On Thu, Mar 18, 2010 at 10:07 PM, Lucas Nussbaum
<lucas / lucas-nussbaum.net>wrote:

> On 19/03/10 at 04:26 +0900, Leslie Viljoen wrote:
> > On Thu, Mar 18, 2010 at 8:47 PM, Lucas Nussbaum <
> lucas / lucas-nussbaum.net>wrote:
> >
> > > On 19/03/10 at 02:49 +0900, Aldric Giacomoni wrote:I think that
> rubygems
> > > and emerge and actually quite similar, which
> > > probably explains why they work together well. Rubygems is a great tool
> > > for developers who want to get the latest cutting edge software.
> > > However, at some point, applications are transferred from developers to
> > > sysadmins, and "cutting edge" isn't really a good selling point.
> > > Internally (in an organization) it's fine, because you can just
> > > vendorize all the gems you use. But if you want to distribute your
> > > application to the outside world, it's difficult to explain that the
> > > user needs to use rubygems to install that application because it's
> > > written in ruby, while the ruby is just interested in the functionality
> > > provided by the application, and doesn't care whether it's perl or
> ruby.
> > >
> >
> > Can I ask: how do Perl and Python deal with this? CPAN is included in the
> > base Perl install - how does Perl deal
> > with the fact that CPAN then installs its own stuff?
>
> CPAN only installs its own stuff when the user requests it. However,
> most of the useful CPAN is packaged in Debian. Packaging perl modules is
> very easy, because:
> - they are provided as .tgz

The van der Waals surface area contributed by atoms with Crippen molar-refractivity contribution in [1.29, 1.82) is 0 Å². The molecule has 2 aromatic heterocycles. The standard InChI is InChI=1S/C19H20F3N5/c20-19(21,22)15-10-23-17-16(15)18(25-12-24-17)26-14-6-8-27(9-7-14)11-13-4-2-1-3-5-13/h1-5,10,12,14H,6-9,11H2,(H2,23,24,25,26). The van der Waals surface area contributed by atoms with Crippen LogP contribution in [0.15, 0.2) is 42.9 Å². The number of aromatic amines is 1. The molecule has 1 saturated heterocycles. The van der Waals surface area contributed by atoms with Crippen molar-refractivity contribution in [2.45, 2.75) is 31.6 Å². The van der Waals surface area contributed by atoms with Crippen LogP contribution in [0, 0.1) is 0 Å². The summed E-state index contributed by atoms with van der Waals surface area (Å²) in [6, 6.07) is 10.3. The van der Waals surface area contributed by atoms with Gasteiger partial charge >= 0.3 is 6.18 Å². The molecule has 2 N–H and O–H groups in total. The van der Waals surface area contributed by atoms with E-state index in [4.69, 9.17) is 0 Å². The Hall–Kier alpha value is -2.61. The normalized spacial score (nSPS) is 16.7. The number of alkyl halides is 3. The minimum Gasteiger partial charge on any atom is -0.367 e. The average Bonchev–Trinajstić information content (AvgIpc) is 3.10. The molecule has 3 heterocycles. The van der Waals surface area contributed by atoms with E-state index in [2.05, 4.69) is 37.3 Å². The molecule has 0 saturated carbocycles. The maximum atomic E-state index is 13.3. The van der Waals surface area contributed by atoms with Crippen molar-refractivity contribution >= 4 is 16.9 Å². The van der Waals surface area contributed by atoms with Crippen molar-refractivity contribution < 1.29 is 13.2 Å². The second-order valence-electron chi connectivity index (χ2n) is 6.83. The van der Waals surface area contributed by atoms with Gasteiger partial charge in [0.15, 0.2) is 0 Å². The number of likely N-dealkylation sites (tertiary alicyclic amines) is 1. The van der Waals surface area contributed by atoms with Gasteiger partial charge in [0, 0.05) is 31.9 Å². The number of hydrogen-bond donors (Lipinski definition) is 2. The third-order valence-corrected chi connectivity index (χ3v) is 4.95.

> - they all share exactly the same interface for compilation and testing
> - that interface doesn't require any external dependencies
> (I'm not very familiar with python packaging, but I think that it is
> similar)
>
> As a result, Debian currently contains more than 2000 perl libraries,
> about 1400 python libraries, and only ~300 ruby libraries.
>
> With ruby libraries:
> - it is usually difficult to find a usable source. Sometimes we have to
>  extract the gem and convert it to a tgz. We also have a service
>  (githubredir.debian.net) that allows us to fetch a specific tag on
>  github as a .tgz.
> - then we often have to modify the source, to remove the calls to
>  "require 'rubygems'"
> - then we have to find a way to install the files. If the directory
>  structure uses the setup.rb standard (bin/, lib/, etc...), then it's
>  easy, and we use our own copy of setup.rb to install everything.
>  But some libraries don't ship the files in a very organized way.
> - Then we have to find a way to run the test suite during the build.
>  Since all packages in Debian are frequently rebuilt for QA purposes,
>  it is a good way to detect regressions. Unfortunately, using "rake
>  test" is usually not an option, because of the way the Rakefile is
>  written (dependencies on other stuff including rubygems, etc). So, in
>  most cases, we just run the test manually (cd test ; ./ts_*.rb) or
>  give up and do not run the test suite automatically during the build.
>
> Also, we would like to support two ruby versions (1.8 and 1.9.X),
> which is often difficult because 1.9.X compatibility is rarely
> mentioned in the library documentation.
>

Ok, I have created a few gems and I wouldn't mind trying to make my gems
more
Debian friendly. Perhaps these guidelines could be put on a wiki, or
something
like Hoe could check for and warn about some of them.

To make a gem, I usually read these:
http://docs.rubygems.org/read/chapter/5
http://nubyonrails.com/articles/tutorial-publishing-rubygems-with-hoe